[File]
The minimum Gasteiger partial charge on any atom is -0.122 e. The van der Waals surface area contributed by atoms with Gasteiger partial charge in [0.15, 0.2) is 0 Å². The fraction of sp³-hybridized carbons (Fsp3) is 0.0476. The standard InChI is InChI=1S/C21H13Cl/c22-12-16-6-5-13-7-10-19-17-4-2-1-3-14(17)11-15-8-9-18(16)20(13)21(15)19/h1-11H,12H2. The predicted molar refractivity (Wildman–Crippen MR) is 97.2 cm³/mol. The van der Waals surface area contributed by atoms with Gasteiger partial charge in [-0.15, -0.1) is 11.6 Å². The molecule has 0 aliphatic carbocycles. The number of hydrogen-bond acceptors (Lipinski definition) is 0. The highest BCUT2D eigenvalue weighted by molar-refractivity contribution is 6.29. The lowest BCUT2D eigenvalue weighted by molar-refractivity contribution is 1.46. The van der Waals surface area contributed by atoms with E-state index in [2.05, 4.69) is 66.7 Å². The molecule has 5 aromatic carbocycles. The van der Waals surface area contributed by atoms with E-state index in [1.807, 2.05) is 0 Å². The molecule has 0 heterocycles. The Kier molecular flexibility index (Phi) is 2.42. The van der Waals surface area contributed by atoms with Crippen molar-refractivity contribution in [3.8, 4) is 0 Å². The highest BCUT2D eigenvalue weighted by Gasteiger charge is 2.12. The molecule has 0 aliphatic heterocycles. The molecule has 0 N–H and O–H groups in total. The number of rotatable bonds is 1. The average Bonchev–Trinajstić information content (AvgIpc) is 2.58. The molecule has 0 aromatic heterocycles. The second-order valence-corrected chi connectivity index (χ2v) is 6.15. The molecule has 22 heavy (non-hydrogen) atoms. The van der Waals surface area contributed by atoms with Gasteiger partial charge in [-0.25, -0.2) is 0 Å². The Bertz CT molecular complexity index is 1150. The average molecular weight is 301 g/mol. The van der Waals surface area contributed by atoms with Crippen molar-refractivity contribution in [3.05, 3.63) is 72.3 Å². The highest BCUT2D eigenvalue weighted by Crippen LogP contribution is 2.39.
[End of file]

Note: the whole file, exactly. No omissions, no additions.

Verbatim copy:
The minimum Gasteiger partial charge on any atom is -0.122 e. The van der Waals surface area contributed by atoms with Gasteiger partial charge in [0.15, 0.2) is 0 Å². The fraction of sp³-hybridized carbons (Fsp3) is 0.0476. The standard InChI is InChI=1S/C21H13Cl/c22-12-16-6-5-13-7-10-19-17-4-2-1-3-14(17)11-15-8-9-18(16)20(13)21(15)19/h1-11H,12H2. The predicted molar refractivity (Wildman–Crippen MR) is 97.2 cm³/mol. The van der Waals surface area contributed by atoms with Gasteiger partial charge in [-0.15, -0.1) is 11.6 Å². The molecule has 0 aliphatic carbocycles. The number of hydrogen-bond acceptors (Lipinski definition) is 0. The highest BCUT2D eigenvalue weighted by molar-refractivity contribution is 6.29. The lowest BCUT2D eigenvalue weighted by molar-refractivity contribution is 1.46. The van der Waals surface area contributed by atoms with E-state index in [2.05, 4.69) is 66.7 Å². The molecule has 5 aromatic carbocycles. The van der Waals surface area contributed by atoms with E-state index in [1.807, 2.05) is 0 Å². The molecule has 0 heterocycles. The Kier molecular flexibility index (Phi) is 2.42. The van der Waals surface area contributed by atoms with Crippen molar-refractivity contribution in [3.8, 4) is 0 Å². The highest BCUT2D eigenvalue weighted by Gasteiger charge is 2.12. The molecule has 0 aliphatic heterocycles. The molecule has 0 N–H and O–H groups in total. The number of rotatable bonds is 1. The average Bonchev–Trinajstić information content (AvgIpc) is 2.58. The molecule has 0 aromatic heterocycles. The second-order valence-corrected chi connectivity index (χ2v) is 6.15. The molecule has 22 heavy (non-hydrogen) atoms. The van der Waals surface area contributed by atoms with Gasteiger partial charge in [-0.25, -0.2) is 0 Å². The Bertz CT molecular complexity index is 1150. The average molecular weight is 301 g/mol. The van der Waals surface area contributed by atoms with Crippen molar-refractivity contribution in [3.05, 3.63) is 72.3 Å². The highest BCUT2D eigenvalue weighted by Crippen LogP contribution is 2.39.